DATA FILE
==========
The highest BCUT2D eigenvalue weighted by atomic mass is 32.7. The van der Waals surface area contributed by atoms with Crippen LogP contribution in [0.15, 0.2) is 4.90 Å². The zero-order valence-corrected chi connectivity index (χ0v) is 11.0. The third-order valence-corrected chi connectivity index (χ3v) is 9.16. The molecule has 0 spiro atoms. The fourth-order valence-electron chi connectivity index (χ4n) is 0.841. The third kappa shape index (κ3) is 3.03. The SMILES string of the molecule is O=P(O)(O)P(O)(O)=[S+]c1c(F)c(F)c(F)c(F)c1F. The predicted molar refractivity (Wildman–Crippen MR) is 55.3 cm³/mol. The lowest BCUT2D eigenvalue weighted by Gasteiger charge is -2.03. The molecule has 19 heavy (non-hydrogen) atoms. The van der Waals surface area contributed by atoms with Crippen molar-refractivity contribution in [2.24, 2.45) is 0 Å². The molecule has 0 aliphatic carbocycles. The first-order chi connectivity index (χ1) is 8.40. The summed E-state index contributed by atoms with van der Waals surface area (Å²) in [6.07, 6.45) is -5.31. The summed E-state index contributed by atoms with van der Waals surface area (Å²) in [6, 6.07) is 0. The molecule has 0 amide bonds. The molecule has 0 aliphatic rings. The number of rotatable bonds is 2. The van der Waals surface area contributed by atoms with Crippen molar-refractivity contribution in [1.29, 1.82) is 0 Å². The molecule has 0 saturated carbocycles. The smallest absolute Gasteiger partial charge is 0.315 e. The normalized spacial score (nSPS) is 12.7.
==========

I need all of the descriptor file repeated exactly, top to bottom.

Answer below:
The highest BCUT2D eigenvalue weighted by atomic mass is 32.7. The van der Waals surface area contributed by atoms with Crippen LogP contribution in [0.15, 0.2) is 4.90 Å². The zero-order valence-corrected chi connectivity index (χ0v) is 11.0. The third-order valence-corrected chi connectivity index (χ3v) is 9.16. The molecule has 0 spiro atoms. The fourth-order valence-electron chi connectivity index (χ4n) is 0.841. The third kappa shape index (κ3) is 3.03. The SMILES string of the molecule is O=P(O)(O)P(O)(O)=[S+]c1c(F)c(F)c(F)c(F)c1F. The predicted molar refractivity (Wildman–Crippen MR) is 55.3 cm³/mol. The lowest BCUT2D eigenvalue weighted by Gasteiger charge is -2.03. The molecule has 19 heavy (non-hydrogen) atoms. The van der Waals surface area contributed by atoms with Crippen molar-refractivity contribution in [2.24, 2.45) is 0 Å². The molecule has 0 aliphatic carbocycles. The first-order chi connectivity index (χ1) is 8.40. The summed E-state index contributed by atoms with van der Waals surface area (Å²) in [6.07, 6.45) is -5.31. The summed E-state index contributed by atoms with van der Waals surface area (Å²) in [6, 6.07) is 0. The molecule has 0 amide bonds. The molecule has 0 aliphatic rings. The number of rotatable bonds is 2. The van der Waals surface area contributed by atoms with Crippen molar-refractivity contribution in [1.29, 1.82) is 0 Å². The molecule has 0 saturated carbocycles. The smallest absolute Gasteiger partial charge is 0.315 e. The normalized spacial score (nSPS) is 12.7.